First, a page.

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Cameron's bid for EU-China deal premature: EU

 
 
 
 
 
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British Prime Minister David Cameron

The European Union has described British Prime Minister David Cameron’s bid for a free trade deal between China and the 28-nation bloc as “premature.”

“We believe that it is premature at this stage to discuss a free trade agreement with China,” said Alexandre Polack, a spokesman for the EU executive, on Monday.

The spokesman added that the EU and China are already working on a possible investment deal and should focus on that for now.

The European Commission, which is opposed to the trade deal, says the accord risks flooding the EU with cheap Chinese imports.

On the same day, after a meeting with the Chinese Premier Li Keqiang, Cameron stated that “I’ve said to Premier Li that I will champion an EU-China trade deal with as much determination as I’m championing the EU-US trade deal.”

Cameron, along with a delegation of around 100 business people, flew into china on Monday for a three-day visit.

“I now want to set a new long-term goal of an ambitious and comprehensive EU-China Free Trade Agreement,” Chinese weekly news magazine Caixin cited Cameron as saying.

This comes as Britons are divided on whether or not the UK should remain as a member state of the European Union.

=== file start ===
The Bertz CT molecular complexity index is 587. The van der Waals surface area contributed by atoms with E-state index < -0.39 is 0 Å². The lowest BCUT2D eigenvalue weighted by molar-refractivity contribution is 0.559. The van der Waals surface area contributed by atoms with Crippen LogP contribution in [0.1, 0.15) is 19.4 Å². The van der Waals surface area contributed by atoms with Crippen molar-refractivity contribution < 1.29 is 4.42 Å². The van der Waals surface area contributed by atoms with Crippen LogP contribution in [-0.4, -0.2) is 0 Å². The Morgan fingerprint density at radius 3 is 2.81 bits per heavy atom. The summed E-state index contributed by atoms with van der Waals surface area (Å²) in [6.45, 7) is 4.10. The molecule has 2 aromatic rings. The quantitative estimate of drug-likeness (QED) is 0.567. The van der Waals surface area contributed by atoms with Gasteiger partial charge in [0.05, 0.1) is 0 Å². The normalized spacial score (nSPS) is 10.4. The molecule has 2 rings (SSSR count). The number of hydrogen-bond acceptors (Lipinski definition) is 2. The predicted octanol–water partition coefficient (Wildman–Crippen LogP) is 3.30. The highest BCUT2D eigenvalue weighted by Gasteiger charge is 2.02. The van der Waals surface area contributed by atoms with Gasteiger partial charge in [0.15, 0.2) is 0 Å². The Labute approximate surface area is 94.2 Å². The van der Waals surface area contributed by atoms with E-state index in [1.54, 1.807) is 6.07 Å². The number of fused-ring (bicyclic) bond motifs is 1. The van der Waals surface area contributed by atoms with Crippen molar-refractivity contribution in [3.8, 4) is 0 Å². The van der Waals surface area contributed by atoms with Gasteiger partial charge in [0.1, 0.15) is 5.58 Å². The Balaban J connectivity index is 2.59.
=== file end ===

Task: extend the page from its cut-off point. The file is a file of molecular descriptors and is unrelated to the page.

Cameron has pledged to hold an in-out vote on the UK’s membership of the EU during the early part of the next parliament, by the end of 2017 at the latest, if his Conservative party wins the 2015 general election.

On November 29, the public vote on Britain’s EU membership moved a step closer after members of the House of Commons supported a bill calling for a referendum.

The legislation for a referendum by the end of 2017 passed through the lower chamber of the British parliament despite efforts by opposition Labour Party and the Liberal Democrats to delay its passage.

The bill has been strongly supported by Tory leader Cameron.

British Deputy Prime Minister Nick Clegg and Labour leader Ed Miliband, however, have repeatedly warned over plans to hold an in-out referendum, saying they are wrong and damaging to the UK’s national interests.

Former British Prime Minister Sir John Major has said that Britain will pay a “severe price” should it decide to leave the 28-nation-bloc.

Major said the UK’s departure from the EU could cost Britain billions of pounds, and would leave the country internationally isolated.

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